typology described above. Among the Costa Rican marihuana
smokers studied, there is a sub-group who associate marihuana
with work and normal activity, and another subgroup who
associate their use with more hedonistic experiences. This
difference in value systems must be considered as a key
variable in assessing the data presented in the following
two chapters.

216
NOTES
â– *"As compared to a mean age of 2 8.1 and a range of 20
to 41 years for street movers.
2
Cross-tabulations were made in a manner similar to
that used for user type and smoking environment, running
user type and smoking environment against effects mentioned.
Field notes again provided a baseline for defining the range
of effects to be listed. Then, the life history and mari¬
huana use interview transcriptions were sifted one by one
to extract the number of times each effect was mentioned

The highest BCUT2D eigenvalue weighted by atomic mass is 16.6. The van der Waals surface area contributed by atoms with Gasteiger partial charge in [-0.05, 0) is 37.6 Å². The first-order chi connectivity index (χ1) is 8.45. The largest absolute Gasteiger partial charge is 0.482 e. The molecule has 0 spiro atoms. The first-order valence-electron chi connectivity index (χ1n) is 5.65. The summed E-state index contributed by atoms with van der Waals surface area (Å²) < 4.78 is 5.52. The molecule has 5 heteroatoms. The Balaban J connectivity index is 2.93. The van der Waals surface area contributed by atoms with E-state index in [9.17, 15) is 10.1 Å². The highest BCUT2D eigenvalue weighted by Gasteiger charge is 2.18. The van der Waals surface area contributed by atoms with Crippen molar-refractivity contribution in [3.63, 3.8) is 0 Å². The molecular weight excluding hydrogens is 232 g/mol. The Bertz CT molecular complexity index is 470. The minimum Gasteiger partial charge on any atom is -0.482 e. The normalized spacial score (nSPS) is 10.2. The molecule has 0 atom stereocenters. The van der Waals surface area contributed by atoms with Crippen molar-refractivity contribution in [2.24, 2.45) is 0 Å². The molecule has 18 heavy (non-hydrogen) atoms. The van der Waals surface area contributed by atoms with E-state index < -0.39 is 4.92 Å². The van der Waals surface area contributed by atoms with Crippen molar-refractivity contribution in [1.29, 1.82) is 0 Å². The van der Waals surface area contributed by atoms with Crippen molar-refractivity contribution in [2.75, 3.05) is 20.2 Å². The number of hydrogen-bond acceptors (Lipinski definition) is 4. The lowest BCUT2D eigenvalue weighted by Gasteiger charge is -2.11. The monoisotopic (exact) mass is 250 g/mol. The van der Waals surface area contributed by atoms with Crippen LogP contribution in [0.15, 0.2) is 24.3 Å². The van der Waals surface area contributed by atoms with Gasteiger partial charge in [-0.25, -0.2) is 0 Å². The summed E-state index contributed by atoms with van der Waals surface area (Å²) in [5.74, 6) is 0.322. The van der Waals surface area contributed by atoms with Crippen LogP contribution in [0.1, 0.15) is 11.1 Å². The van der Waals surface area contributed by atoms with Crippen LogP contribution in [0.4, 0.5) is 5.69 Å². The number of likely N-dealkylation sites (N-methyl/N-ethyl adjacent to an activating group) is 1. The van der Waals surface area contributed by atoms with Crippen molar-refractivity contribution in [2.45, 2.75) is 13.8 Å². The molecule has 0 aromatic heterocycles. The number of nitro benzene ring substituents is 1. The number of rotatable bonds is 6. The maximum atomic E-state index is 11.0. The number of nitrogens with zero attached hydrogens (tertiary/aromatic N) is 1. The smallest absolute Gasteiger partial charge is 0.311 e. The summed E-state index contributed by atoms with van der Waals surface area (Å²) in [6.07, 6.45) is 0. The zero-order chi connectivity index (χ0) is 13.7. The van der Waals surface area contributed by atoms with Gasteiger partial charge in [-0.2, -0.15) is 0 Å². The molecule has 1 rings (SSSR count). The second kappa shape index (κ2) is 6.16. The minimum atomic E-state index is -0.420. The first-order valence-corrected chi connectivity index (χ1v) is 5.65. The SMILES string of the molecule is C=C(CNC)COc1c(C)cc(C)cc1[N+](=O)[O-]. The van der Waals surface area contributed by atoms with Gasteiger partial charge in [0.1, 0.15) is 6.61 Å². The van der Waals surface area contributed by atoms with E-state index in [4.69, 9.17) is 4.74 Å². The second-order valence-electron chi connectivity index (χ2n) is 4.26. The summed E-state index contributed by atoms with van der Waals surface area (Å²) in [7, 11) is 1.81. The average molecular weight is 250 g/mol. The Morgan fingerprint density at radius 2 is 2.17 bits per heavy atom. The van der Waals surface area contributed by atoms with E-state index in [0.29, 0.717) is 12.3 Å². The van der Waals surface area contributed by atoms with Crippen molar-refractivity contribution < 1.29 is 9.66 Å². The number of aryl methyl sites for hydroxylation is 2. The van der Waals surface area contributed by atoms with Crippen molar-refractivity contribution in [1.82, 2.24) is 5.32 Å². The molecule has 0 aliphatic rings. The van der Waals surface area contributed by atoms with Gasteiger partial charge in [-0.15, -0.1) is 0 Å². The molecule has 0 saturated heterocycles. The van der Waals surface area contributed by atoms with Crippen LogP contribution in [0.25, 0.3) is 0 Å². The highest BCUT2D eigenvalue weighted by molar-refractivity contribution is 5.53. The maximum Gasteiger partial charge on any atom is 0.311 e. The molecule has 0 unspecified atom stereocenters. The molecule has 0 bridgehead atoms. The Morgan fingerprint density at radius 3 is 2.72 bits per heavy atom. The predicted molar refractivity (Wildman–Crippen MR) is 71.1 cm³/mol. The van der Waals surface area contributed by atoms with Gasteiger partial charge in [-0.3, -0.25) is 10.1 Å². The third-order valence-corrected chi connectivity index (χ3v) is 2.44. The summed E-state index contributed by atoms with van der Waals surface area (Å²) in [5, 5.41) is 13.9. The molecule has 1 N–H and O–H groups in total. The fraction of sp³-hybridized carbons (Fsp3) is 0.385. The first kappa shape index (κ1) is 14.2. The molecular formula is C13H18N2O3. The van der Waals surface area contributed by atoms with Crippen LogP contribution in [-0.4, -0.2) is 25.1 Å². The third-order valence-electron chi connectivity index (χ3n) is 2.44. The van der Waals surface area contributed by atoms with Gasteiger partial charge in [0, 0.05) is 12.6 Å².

by the subject, and to add any effect that had not yet been
recorded. An internal check for accuracy in recording was
provided by the fact that each effect was recorded twice,
once in the effects-versus-user type tabulation and once
in the effects-versus-smoking environment tabulation.
3
"Nerves," or nervios refers to a whole spectrum of
psychological or physiological nervous disorders recognized
by the Costa Rican lower class.
4
Goode (1970) and Grinspoon (1971) describe the North
American patterns of Cannabis use which have become popular
within the last ten years. Further reference to North
American Cannabis use may be taken to mean the patterns
described by these authors.
5
This activity, because of what happens in the grand¬
stand, requires such activeness on the part of the spectator
that we felt that it should be included in active recreation.
g